When Modi hosted the Group of 20 (G20) leaders in New Delhi this month, he did not meet Trudeau one-on-one but on the sidelines of the summit, where the Indian leader “conveyed our strong concerns about continuing anti-India activities of extremist elements in Canada,” according to the Indian government.

Tensions have been “simmering under the surface for a while,” Pant said.

When Trudeau visited India in 2018, his calendar, which was light on diplomatic meetings, was seen by many as a “snub” from New Delhi. A year earlier, the Canadian leader had been seen at a Sikh event in Toronto where separatist flags and posters depicting an extremist Sikh leader killed in a 1984 Indian Army operation were displayed.

In its statement on Tuesday, the Indian government said: “That Canadian political figures have openly expressed sympathy for such elements remains a matter of deep concern.”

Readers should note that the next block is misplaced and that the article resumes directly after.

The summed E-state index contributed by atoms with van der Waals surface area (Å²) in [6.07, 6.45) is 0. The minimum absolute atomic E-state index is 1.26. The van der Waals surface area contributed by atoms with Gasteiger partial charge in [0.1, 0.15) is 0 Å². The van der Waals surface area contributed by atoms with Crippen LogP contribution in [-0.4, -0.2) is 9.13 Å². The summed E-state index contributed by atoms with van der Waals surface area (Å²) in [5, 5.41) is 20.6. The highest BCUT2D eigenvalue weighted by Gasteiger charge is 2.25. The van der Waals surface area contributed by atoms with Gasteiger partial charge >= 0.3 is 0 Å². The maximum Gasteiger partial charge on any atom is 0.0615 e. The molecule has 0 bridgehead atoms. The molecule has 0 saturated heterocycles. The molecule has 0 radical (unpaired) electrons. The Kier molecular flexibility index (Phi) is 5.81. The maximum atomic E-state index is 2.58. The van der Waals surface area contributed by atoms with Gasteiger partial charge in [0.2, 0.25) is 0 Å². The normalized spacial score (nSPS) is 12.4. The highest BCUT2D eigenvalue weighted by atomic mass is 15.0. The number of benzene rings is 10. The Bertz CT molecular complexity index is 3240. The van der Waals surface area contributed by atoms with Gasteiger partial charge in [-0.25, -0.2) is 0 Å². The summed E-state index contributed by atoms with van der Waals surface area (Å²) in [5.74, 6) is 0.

Despite this, Michael Kugelman, director of the South Asia Institute at the Wilson Center, said he thinks the “relationship is salvageable.”

He said: “Canada is a top investor in India and also (has) a very large Indian diaspora in Canada. And people to people relations are very strong on the whole.”

How have others responded?

Canada’s allegations come days after Modi hosted world leaders including US President Joe Biden, British Prime Minister Rishi Sunak and Australia’s Anthony Albanese for the G20 summit in New Delhi.

Each of those countries has a sizable Sikh population and are keen for warm relations with New Delhi, in part as a buttress against the growing assertiveness of China.